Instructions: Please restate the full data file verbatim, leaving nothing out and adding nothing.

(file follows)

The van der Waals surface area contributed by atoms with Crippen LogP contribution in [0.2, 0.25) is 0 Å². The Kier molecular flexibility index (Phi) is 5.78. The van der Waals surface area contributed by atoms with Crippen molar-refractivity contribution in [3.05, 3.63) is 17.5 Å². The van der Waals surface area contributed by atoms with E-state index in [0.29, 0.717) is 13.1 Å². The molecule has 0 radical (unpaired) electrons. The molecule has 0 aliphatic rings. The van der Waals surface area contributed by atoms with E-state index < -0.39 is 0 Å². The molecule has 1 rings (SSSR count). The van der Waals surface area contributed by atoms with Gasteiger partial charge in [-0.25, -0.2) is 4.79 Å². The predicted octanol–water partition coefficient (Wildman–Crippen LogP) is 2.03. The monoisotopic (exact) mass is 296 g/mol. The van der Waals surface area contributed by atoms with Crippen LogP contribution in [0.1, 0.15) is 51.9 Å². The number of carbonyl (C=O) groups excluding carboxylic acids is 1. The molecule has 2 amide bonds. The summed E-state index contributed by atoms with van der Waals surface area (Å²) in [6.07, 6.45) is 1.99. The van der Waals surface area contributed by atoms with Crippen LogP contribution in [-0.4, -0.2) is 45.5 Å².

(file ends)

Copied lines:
The van der Waals surface area contributed by atoms with Crippen LogP contribution in [0.2, 0.25) is 0 Å². The Kier molecular flexibility index (Phi) is 5.78. The van der Waals surface area contributed by atoms with Crippen molar-refractivity contribution in [3.05, 3.63) is 17.5 Å². The van der Waals surface area contributed by atoms with E-state index in [0.29, 0.717) is 13.1 Å². The molecule has 0 radical (unpaired) electrons. The molecule has 0 aliphatic rings. The van der Waals surface area contributed by atoms with E-state index < -0.39 is 0 Å². The molecule has 1 rings (SSSR count). The van der Waals surface area contributed by atoms with Gasteiger partial charge in [-0.25, -0.2) is 4.79 Å². The predicted octanol–water partition coefficient (Wildman–Crippen LogP) is 2.03. The monoisotopic (exact) mass is 296 g/mol. The van der Waals surface area contributed by atoms with Crippen LogP contribution in [0.1, 0.15) is 51.9 Å². The number of carbonyl (C=O) groups excluding carboxylic acids is 1. The molecule has 2 amide bonds. The summed E-state index contributed by atoms with van der Waals surface area (Å²) in [6.07, 6.45) is 1.99. The van der Waals surface area contributed by atoms with Crippen LogP contribution in [-0.4, -0.2) is 45.5 Å².